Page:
Rectangular plane sound source

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Rectangular plane sound source

Postby seiko » Mon Apr 04, 2011 5:35 am

I found this equation to calculate the sound power level of a rectangular sound source:

PWL = SPL + [10 log (a*b/r^2)] - 10 with the condition r > b/Pi
PWL = Sound power level
SPL = Sound pressure level

I used this equation in my analysis and found that the SPL I got was greater than the PWL. Is this possible? Shouldn't the SPL decrease as the sound travels farther away from the source?

I can't seem to find the reference for this equation so I can't check its validity. Does anyone here come across this equation? Is there any other equation to calculate the sound pressure level of a rectangular sound source? Or can anyone recommend some reference books for me to check up on? Thanks in advance.
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Re: Rectangular plane sound source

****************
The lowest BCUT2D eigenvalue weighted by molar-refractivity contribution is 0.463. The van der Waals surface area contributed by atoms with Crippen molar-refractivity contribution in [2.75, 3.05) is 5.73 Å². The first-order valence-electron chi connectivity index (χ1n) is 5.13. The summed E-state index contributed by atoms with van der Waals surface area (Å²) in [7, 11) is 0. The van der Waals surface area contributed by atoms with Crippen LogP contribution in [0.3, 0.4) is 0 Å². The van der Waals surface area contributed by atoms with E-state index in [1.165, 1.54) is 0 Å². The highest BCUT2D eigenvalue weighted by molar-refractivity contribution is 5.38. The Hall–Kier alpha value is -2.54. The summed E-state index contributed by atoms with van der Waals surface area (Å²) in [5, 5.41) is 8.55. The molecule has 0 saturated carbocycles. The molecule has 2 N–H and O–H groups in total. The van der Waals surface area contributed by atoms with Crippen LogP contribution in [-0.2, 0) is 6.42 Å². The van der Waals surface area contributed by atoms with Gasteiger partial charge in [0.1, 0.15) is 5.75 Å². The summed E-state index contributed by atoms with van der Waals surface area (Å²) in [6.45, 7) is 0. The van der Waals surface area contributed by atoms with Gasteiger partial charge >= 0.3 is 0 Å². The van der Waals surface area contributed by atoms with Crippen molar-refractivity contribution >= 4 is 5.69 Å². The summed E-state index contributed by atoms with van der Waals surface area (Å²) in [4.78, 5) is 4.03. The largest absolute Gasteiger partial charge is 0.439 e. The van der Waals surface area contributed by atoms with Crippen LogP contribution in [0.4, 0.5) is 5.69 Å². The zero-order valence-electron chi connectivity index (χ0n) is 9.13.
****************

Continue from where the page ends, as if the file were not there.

Postby bert stoltenborg » Mon Apr 04, 2011 9:17 am

I have these data somewhere from a mathcad simulation for rectangular drivers we wrote years ago.
I'll look 'm up.

Can you give an example of your calculations?
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Re: Rectangular plane sound source

Postby seiko » Mon Apr 04, 2011 9:41 am

Thanks for the reply.

Let say a rectangular source (PWL = 116 dB) with the dimension of 3m x 8m, the SPL is calculated at a distance of 18.5m from the source.

a = 3m
b = 8m
r = 18.5m

Using the equation I meantioned in the 1st post,

PWL = SPL + [10 log (a*b/r^2)] - 10
SPL = PWL - [10 log (a*b/r^2)] + 10
= 116 - [10 log (3*8/18.5^2)] + 10
= 116 - (-11.54) + 10
= 137.54 dB

I'm doubting the validity of this equation. I hope someone can enlighten me :(
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Re: Rectangular plane sound source

Postby bert stoltenborg » Mon Apr 04, 2011 4:24 pm

I was thinking you pointed to something else.

If you have to correct a sound power value for surface S it's 10log(S).
So in your example it's 10log(24) = 13.8 dB.

116 dB + 13.8 dB = 129.8 dB.

On a distance of 18.5 meters you subtract 10log(4*pi*r^2) (or 20log(r)+11) = 36.3 dB


At 18.5 meters you have 93.5 dB.

You also have to correct for Q (frequency dependent, of course) and at larger distances for air absorption, ground effects, refraction etc.